U.S. attorney general Jeff Sessions will testify at an open hearing of the Senate Intelligence Committee on Tuesday in connection with the ongoing probe into Russian meddling in the 2016 election and allegations of collusion by campaign aides of President Donald Trump.
Senator Jack Reed said "there's a real question of the propriety" of Sessions' involvement in Comey's dismissal, because Sessions had stepped aside from the federal investigation into contacts between Russian Federation and the Trump campaign. He said under oath at his January confirmation hearing that he had not met with Russians during the campaign.
But Sessions will be able to corroborate, or not, details of Comey's version of events before and after the encounter, during which, Comey says, Trump all but directed him to back off an investigation into retired Army Lt. Gen. Michael Flynn, who until hours earlier had been Trump's national security adviser.
"We also were aware of facts that I can't discuss in an open setting that would make his continued engagement in a Russia-related investigation problematic", Comey said of Sessions.
After the meeting, Comey told Sessions that he did not want to be alone anymore with Trump and "it can't happen that you get kicked out of the room and the president talks to me". Those terms do not necessarily exclude other options such as being a member of a group, reception, gathering, or meeting with a Russian official in which you might not have personally and directly conversed with the official.
There is a way that Sessions could skirt around having to directly answer these questions, however.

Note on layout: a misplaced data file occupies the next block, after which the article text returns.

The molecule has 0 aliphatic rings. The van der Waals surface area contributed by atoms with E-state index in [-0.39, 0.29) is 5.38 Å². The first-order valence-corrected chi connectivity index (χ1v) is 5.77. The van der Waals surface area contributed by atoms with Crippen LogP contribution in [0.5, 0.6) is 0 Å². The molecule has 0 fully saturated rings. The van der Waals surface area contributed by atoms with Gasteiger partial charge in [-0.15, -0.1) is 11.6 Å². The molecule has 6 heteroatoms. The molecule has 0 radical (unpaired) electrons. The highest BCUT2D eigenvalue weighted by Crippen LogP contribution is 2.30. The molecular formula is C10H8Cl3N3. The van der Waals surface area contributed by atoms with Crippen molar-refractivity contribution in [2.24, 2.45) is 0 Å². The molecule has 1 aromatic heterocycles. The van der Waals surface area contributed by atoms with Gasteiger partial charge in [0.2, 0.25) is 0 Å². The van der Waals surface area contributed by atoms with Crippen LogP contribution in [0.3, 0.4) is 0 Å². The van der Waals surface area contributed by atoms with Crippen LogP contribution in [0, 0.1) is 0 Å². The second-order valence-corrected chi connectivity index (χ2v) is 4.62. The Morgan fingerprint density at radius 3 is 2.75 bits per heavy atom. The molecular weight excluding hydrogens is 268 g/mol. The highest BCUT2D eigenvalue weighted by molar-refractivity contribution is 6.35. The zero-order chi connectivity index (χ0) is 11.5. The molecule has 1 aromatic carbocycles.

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The former Federal Bureau of Investigation director said he publicly disclosed memos about his meeting with Trump because he felt the White House may deceive the public about the nature of the meetings and Comey's firing.
Here's why Sessions is at the center of so much, and here's how he can help us better understand the still-unraveling Trump-Russia-FBI investigation.
Senate Minority Leader Chuck Schumer (D-N.Y.) appeared on CBS's "Face the Nation" on Sunday and said there's no good reason why at least part of Sessions' testimony couldn't be public. The White House has denied any collusion with Moscow.
Along with the Senate committee, the FBI has been conducting a criminal investigation.
He said Deputy Attorney General Rod Rosenstein would appear before the subcommittees. This as the first lady and Barron are waking up in the white house moving in over the weekend to join president trump there full time now that Barron is out of school. But according to Comey, this comment came in the middle of an attempt by Trump to get Comey to "lift the cloud" of the Russian Federation investigation off of the Trump administration. Comey spoke of receiving pressure from President Donald Trump to drop a probe into former National Security Adviser Michael Flynn's contacts with Russian Federation. A Justice Department spokeswoman tells NPR that Sessions requested it be public.
Multiple sources confirmed that the president was disappointed with the attorney general's recusal - a decision Trump only learned about minutes before it was announced in March.
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